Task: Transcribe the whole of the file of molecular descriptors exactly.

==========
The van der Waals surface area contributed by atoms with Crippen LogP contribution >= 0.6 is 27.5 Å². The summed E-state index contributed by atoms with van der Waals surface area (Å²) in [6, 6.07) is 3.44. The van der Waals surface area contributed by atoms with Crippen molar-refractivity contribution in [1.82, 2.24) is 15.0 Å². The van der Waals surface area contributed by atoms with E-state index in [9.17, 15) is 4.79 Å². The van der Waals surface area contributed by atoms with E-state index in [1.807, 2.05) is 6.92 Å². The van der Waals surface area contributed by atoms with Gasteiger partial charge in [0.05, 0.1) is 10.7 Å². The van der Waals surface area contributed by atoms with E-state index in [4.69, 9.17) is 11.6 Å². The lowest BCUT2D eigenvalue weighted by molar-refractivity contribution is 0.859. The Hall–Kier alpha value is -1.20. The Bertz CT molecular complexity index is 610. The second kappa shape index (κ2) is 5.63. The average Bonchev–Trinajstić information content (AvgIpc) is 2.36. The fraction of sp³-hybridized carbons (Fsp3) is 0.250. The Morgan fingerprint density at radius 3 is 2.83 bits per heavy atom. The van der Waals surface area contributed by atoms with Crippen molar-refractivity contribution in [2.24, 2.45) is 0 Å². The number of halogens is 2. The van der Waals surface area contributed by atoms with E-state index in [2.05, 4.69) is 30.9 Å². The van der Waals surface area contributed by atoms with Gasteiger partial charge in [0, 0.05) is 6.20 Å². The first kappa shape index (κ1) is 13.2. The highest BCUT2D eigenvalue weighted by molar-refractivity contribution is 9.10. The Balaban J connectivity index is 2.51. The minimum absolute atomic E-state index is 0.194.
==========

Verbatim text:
The van der Waals surface area contributed by atoms with Crippen LogP contribution >= 0.6 is 27.5 Å². The summed E-state index contributed by atoms with van der Waals surface area (Å²) in [6, 6.07) is 3.44. The van der Waals surface area contributed by atoms with Crippen molar-refractivity contribution in [1.82, 2.24) is 15.0 Å². The van der Waals surface area contributed by atoms with E-state index in [9.17, 15) is 4.79 Å². The van der Waals surface area contributed by atoms with E-state index in [1.807, 2.05) is 6.92 Å². The van der Waals surface area contributed by atoms with Gasteiger partial charge in [0.05, 0.1) is 10.7 Å². The van der Waals surface area contributed by atoms with E-state index in [4.69, 9.17) is 11.6 Å². The lowest BCUT2D eigenvalue weighted by molar-refractivity contribution is 0.859. The Hall–Kier alpha value is -1.20. The Bertz CT molecular complexity index is 610. The second kappa shape index (κ2) is 5.63. The average Bonchev–Trinajstić information content (AvgIpc) is 2.36. The fraction of sp³-hybridized carbons (Fsp3) is 0.250. The Morgan fingerprint density at radius 3 is 2.83 bits per heavy atom. The van der Waals surface area contributed by atoms with Crippen molar-refractivity contribution in [2.24, 2.45) is 0 Å². The number of halogens is 2. The van der Waals surface area contributed by atoms with E-state index in [2.05, 4.69) is 30.9 Å². The van der Waals surface area contributed by atoms with Gasteiger partial charge in [0, 0.05) is 6.20 Å². The first kappa shape index (κ1) is 13.2. The highest BCUT2D eigenvalue weighted by molar-refractivity contribution is 9.10. The Balaban J connectivity index is 2.51. The minimum absolute atomic E-state index is 0.194.